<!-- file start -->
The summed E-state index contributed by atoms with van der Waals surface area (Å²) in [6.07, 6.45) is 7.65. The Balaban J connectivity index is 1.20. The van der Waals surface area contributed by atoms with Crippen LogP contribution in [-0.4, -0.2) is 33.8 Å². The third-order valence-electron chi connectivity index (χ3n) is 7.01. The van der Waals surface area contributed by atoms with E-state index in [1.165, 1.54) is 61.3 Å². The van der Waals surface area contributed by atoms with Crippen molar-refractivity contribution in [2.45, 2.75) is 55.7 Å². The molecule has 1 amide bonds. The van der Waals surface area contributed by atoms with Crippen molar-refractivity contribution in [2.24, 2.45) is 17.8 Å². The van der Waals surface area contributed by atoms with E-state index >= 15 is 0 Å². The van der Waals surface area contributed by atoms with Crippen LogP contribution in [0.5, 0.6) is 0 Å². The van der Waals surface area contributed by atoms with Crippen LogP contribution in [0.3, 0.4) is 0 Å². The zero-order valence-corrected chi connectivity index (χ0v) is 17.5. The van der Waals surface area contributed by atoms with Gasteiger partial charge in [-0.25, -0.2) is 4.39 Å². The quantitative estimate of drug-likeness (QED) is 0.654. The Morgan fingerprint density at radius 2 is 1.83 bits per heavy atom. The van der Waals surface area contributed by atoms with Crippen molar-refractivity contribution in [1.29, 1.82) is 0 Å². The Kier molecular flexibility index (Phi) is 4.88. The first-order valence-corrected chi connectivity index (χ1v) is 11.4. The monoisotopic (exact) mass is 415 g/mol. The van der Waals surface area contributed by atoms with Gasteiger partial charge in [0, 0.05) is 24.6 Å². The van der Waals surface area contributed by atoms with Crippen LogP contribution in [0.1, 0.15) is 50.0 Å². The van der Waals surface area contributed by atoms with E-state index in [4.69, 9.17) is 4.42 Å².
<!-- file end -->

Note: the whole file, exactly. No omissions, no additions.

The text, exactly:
The summed E-state index contributed by atoms with van der Waals surface area (Å²) in [6.07, 6.45) is 7.65. The Balaban J connectivity index is 1.20. The van der Waals surface area contributed by atoms with Crippen LogP contribution in [-0.4, -0.2) is 33.8 Å². The third-order valence-electron chi connectivity index (χ3n) is 7.01. The van der Waals surface area contributed by atoms with E-state index in [1.165, 1.54) is 61.3 Å². The van der Waals surface area contributed by atoms with Crippen molar-refractivity contribution in [2.45, 2.75) is 55.7 Å². The molecule has 1 amide bonds. The van der Waals surface area contributed by atoms with Crippen molar-refractivity contribution in [2.24, 2.45) is 17.8 Å². The van der Waals surface area contributed by atoms with E-state index >= 15 is 0 Å². The van der Waals surface area contributed by atoms with Crippen LogP contribution in [0.5, 0.6) is 0 Å². The van der Waals surface area contributed by atoms with Crippen LogP contribution in [0.3, 0.4) is 0 Å². The zero-order valence-corrected chi connectivity index (χ0v) is 17.5. The van der Waals surface area contributed by atoms with Gasteiger partial charge in [-0.25, -0.2) is 4.39 Å². The quantitative estimate of drug-likeness (QED) is 0.654. The Morgan fingerprint density at radius 2 is 1.83 bits per heavy atom. The van der Waals surface area contributed by atoms with Crippen molar-refractivity contribution in [1.29, 1.82) is 0 Å². The Kier molecular flexibility index (Phi) is 4.88. The first-order valence-corrected chi connectivity index (χ1v) is 11.4. The monoisotopic (exact) mass is 415 g/mol. The van der Waals surface area contributed by atoms with Gasteiger partial charge in [0, 0.05) is 24.6 Å². The van der Waals surface area contributed by atoms with Crippen LogP contribution in [0.1, 0.15) is 50.0 Å². The van der Waals surface area contributed by atoms with E-state index in [4.69, 9.17) is 4.42 Å².